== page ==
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Visit the famous Stonehenge of England and you will have to face it Mysterious landmark It was for millennia.
This is because a highway is notorious for traffic congestion along the Stonehenge site. The English Heritage, which manages the monument, says adding a tunnel to mute the noise and hide cars will help.
A tunnel would benefit traffic and “do justice to the ancient stones and the prehistoric landscape in which they stand.” Says.
However, critics argue that it will do more harm than good.
On Thursday, Britain’s Transport Secretary Valid 2.2 billion project to build at least two miles long tunnel near Stonehenge. This overruled Recommended Planning inspectors, who advised the government to withhold consent.
Andre Pattendon / Courtesy: English Heritage
The Stonehenge Alliance, the advocacy group for the landmark, says Thursday Statement He “sincerely regrets the decision that will send shockwaves around the world.”
The group is concerned that the planned tunnel will be too short. The site is about 3.3 miles long, so if the tunnel is only two miles long, it will be built within that perimeter, the organization says.
In addition to aesthetic concerns, there is a danger that the land facilities and treasures will be destroyed before they can be built. Found by archaeologists.
Even UNESCO Requested In 2018 that tunnel should be lengthened and advice against constructions near Stonehenge should be given. UNESCO did not respond to a request for comment by publication time.
Stonehenge Alliance Said The project “will be the largest human intervention in the area, respected and revered by more than a hundred generations of our ancestors. It will cause irreparable damage.”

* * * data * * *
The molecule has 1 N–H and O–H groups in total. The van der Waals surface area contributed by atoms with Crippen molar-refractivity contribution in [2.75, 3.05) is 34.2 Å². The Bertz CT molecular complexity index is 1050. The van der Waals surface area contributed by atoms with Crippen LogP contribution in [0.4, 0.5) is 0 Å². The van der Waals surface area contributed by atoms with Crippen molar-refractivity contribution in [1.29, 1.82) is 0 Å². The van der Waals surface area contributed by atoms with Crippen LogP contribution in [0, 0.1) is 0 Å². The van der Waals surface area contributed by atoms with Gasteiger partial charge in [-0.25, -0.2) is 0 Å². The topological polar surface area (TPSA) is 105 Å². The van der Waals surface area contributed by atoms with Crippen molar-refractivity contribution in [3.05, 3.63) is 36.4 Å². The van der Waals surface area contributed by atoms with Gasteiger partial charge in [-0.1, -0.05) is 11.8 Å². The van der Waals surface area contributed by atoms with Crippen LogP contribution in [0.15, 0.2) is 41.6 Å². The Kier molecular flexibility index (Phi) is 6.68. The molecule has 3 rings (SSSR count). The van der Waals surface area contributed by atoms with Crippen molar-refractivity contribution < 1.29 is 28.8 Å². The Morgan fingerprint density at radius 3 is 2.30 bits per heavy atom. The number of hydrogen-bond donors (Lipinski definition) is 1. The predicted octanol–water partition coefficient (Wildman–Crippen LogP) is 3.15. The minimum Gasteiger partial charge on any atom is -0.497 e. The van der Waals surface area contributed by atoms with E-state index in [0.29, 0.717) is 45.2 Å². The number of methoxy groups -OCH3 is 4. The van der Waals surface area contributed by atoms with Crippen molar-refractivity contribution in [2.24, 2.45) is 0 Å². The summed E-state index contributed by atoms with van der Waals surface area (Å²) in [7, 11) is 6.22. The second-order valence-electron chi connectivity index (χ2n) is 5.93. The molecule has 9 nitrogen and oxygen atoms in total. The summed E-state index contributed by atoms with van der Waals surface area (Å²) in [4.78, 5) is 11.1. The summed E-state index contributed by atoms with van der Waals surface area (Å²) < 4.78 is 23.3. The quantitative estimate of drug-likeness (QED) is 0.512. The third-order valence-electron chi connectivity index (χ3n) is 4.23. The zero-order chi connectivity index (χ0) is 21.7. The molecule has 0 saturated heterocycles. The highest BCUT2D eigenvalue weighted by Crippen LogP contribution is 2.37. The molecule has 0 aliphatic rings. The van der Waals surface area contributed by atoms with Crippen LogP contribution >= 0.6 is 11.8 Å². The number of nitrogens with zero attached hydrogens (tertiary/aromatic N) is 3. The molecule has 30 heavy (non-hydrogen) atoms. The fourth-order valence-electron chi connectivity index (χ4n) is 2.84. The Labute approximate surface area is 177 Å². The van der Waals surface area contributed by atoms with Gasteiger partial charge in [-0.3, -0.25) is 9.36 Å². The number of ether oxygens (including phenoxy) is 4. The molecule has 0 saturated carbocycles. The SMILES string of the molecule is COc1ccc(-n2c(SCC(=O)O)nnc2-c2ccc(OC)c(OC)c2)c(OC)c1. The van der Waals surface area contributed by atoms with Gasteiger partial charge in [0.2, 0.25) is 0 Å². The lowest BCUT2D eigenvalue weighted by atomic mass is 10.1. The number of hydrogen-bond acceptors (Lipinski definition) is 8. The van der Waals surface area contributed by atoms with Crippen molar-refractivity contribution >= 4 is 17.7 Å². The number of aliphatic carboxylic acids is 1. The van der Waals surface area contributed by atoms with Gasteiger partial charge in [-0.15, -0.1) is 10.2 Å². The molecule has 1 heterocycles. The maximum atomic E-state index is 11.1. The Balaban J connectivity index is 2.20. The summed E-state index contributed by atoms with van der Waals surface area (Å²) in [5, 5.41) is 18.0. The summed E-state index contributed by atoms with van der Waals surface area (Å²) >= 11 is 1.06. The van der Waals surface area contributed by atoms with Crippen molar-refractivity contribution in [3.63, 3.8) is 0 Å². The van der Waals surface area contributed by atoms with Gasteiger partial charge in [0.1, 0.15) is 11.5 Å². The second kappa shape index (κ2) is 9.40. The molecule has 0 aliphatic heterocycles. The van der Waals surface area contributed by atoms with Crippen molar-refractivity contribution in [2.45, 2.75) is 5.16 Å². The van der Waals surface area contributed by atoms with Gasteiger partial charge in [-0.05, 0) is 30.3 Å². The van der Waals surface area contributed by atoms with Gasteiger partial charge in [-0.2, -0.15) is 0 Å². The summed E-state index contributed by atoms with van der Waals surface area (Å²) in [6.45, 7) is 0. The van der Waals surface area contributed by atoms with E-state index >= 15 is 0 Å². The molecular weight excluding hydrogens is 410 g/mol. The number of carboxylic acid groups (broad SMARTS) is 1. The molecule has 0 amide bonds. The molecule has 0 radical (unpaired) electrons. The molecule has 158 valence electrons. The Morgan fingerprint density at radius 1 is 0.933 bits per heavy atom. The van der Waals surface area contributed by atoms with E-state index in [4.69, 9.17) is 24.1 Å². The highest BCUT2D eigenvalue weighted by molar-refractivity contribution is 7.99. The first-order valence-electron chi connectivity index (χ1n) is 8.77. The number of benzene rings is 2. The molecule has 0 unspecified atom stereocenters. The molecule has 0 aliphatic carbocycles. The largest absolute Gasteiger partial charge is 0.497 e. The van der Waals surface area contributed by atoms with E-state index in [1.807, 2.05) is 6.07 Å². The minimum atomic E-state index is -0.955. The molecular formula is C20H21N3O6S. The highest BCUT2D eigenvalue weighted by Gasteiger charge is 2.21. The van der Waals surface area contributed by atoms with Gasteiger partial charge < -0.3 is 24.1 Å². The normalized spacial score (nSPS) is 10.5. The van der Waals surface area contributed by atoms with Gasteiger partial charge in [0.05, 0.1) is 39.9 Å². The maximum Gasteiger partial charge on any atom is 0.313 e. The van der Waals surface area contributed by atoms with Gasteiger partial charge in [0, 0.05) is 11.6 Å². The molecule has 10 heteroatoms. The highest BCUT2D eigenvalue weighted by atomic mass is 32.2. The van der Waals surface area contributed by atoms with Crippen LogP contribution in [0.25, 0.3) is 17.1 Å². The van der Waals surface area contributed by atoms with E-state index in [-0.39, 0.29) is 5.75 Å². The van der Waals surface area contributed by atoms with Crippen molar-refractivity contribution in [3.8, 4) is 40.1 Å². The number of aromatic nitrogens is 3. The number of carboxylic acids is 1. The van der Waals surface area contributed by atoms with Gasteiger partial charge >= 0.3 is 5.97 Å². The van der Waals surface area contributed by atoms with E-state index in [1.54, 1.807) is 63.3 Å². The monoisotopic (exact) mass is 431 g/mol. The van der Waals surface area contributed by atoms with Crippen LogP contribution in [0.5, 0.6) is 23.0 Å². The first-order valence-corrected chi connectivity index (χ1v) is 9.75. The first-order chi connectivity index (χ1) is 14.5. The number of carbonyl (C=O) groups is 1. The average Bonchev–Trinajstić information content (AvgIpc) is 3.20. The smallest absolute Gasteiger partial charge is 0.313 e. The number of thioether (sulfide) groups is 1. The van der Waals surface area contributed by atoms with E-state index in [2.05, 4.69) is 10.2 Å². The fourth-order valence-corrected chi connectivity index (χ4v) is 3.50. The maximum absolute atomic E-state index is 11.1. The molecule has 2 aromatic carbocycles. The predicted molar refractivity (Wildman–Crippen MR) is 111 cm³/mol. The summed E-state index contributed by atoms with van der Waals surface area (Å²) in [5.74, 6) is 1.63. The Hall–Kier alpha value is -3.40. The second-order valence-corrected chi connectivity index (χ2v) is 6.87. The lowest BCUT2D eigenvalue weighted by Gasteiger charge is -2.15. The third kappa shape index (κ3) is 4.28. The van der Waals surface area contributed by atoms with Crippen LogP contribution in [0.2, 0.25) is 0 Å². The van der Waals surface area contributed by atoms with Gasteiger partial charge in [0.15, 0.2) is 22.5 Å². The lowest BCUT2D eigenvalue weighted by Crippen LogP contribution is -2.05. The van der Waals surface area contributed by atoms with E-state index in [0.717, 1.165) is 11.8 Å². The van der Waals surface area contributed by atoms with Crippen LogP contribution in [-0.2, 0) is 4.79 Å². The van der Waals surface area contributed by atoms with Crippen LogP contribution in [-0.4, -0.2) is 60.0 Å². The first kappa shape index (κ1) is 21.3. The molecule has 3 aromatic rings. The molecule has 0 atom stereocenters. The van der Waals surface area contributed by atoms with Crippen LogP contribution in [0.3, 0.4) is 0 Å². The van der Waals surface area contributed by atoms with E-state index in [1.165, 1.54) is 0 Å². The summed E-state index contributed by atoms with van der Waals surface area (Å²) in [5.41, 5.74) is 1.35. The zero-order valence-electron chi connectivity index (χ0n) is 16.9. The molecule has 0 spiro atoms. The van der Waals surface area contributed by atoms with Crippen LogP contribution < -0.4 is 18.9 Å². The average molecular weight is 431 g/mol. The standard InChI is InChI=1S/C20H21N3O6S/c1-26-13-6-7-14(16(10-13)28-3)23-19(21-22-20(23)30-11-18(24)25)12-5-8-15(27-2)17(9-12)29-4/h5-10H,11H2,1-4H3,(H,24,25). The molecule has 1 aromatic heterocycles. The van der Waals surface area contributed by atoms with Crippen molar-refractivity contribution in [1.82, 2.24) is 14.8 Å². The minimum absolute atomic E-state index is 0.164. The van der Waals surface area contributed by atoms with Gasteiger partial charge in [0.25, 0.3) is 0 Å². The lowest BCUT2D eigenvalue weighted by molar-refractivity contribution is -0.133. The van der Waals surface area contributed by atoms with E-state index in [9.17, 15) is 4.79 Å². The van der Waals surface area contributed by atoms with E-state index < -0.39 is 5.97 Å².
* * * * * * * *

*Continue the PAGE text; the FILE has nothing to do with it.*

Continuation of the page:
Opponents of the project have a six-week period to challenge them in court.
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A man who identifies himself as a druid says he will fall in front of a bulldozer in an attempt to stop the construction of the project.
Arthur Pendragon, who claims to be the reincarnation of King Arthur, says he expects a major backlash with voting from around the world. According to The Guardian.
“If they really want to do this they have to do it right through that long tunnel, not one that pushes up at both ends of the World Heritage site.”
Despite the reaction, Stoneheng’s executive body maintained that this was good news.
“This is a landmark day for Stonehenge,” said Kate Mover, the organization’s chief executive, in a statement to NPR. “Placing the noisy and intruder A303 inside a tunnel will reconnect Stonehenge with the surrounding prehistoric landscape and help future generations to better understand and appreciate this wonder of the world.”
“We will now continue to work closely with Heritage Partners,” he added, “to ensure that the final route plan is the best outcome for Stonehenge.”
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